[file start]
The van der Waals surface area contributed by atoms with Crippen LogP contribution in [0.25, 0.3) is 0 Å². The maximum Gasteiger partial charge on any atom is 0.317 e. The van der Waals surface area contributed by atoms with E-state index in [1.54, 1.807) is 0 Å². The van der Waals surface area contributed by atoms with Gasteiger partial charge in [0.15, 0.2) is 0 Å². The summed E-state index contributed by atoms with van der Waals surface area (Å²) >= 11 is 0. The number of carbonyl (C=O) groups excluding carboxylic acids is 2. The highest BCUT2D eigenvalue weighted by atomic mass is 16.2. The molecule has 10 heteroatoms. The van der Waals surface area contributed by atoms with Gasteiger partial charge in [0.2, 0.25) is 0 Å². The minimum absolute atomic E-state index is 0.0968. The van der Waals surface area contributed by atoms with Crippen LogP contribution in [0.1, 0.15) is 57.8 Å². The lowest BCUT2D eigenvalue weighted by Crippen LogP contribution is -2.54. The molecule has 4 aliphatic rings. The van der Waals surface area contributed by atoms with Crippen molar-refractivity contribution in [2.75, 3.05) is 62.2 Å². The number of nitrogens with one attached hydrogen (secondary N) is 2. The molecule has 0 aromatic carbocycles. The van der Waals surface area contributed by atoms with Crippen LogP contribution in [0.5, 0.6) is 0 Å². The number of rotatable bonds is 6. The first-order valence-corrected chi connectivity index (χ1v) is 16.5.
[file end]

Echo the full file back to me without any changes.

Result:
The van der Waals surface area contributed by atoms with Crippen LogP contribution in [0.25, 0.3) is 0 Å². The maximum Gasteiger partial charge on any atom is 0.317 e. The van der Waals surface area contributed by atoms with E-state index in [1.54, 1.807) is 0 Å². The van der Waals surface area contributed by atoms with Gasteiger partial charge in [0.15, 0.2) is 0 Å². The summed E-state index contributed by atoms with van der Waals surface area (Å²) >= 11 is 0. The number of carbonyl (C=O) groups excluding carboxylic acids is 2. The highest BCUT2D eigenvalue weighted by atomic mass is 16.2. The molecule has 10 heteroatoms. The van der Waals surface area contributed by atoms with Gasteiger partial charge in [0.2, 0.25) is 0 Å². The minimum absolute atomic E-state index is 0.0968. The van der Waals surface area contributed by atoms with Crippen LogP contribution in [0.1, 0.15) is 57.8 Å². The lowest BCUT2D eigenvalue weighted by Crippen LogP contribution is -2.54. The molecule has 4 aliphatic rings. The van der Waals surface area contributed by atoms with Crippen molar-refractivity contribution in [2.75, 3.05) is 62.2 Å². The number of nitrogens with one attached hydrogen (secondary N) is 2. The molecule has 0 aromatic carbocycles. The van der Waals surface area contributed by atoms with Crippen LogP contribution in [0.5, 0.6) is 0 Å². The number of rotatable bonds is 6. The first-order valence-corrected chi connectivity index (χ1v) is 16.5.